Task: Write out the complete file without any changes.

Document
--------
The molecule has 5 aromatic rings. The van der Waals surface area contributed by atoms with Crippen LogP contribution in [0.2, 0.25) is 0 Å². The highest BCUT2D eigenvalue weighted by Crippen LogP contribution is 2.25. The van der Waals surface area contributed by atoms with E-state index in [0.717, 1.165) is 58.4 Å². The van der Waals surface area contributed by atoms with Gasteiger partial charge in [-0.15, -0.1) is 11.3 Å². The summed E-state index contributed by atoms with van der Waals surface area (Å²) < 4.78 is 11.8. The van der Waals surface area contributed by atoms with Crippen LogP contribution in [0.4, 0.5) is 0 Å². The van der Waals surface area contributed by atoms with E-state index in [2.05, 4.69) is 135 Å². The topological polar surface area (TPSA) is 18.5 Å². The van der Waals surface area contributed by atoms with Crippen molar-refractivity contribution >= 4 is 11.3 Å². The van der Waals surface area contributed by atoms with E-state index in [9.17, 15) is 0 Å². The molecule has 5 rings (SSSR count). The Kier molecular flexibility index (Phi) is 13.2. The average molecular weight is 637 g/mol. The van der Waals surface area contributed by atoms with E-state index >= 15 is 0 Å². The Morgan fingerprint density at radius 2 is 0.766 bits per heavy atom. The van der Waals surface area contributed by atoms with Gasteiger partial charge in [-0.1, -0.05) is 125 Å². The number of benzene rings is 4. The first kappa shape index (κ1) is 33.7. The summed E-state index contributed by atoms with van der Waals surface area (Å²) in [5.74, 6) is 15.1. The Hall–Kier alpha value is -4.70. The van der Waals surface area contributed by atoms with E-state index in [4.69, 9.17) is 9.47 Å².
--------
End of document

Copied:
The molecule has 5 aromatic rings. The van der Waals surface area contributed by atoms with Crippen LogP contribution in [0.2, 0.25) is 0 Å². The highest BCUT2D eigenvalue weighted by Crippen LogP contribution is 2.25. The van der Waals surface area contributed by atoms with E-state index in [0.717, 1.165) is 58.4 Å². The van der Waals surface area contributed by atoms with Gasteiger partial charge in [-0.15, -0.1) is 11.3 Å². The summed E-state index contributed by atoms with van der Waals surface area (Å²) < 4.78 is 11.8. The van der Waals surface area contributed by atoms with Crippen LogP contribution in [0.4, 0.5) is 0 Å². The van der Waals surface area contributed by atoms with E-state index in [2.05, 4.69) is 135 Å². The topological polar surface area (TPSA) is 18.5 Å². The van der Waals surface area contributed by atoms with Crippen molar-refractivity contribution >= 4 is 11.3 Å². The van der Waals surface area contributed by atoms with E-state index in [9.17, 15) is 0 Å². The molecule has 5 rings (SSSR count). The Kier molecular flexibility index (Phi) is 13.2. The average molecular weight is 637 g/mol. The van der Waals surface area contributed by atoms with E-state index >= 15 is 0 Å². The Morgan fingerprint density at radius 2 is 0.766 bits per heavy atom. The van der Waals surface area contributed by atoms with Gasteiger partial charge in [-0.1, -0.05) is 125 Å². The number of benzene rings is 4. The first kappa shape index (κ1) is 33.7. The summed E-state index contributed by atoms with van der Waals surface area (Å²) in [5.74, 6) is 15.1. The Hall–Kier alpha value is -4.70. The van der Waals surface area contributed by atoms with E-state index in [4.69, 9.17) is 9.47 Å².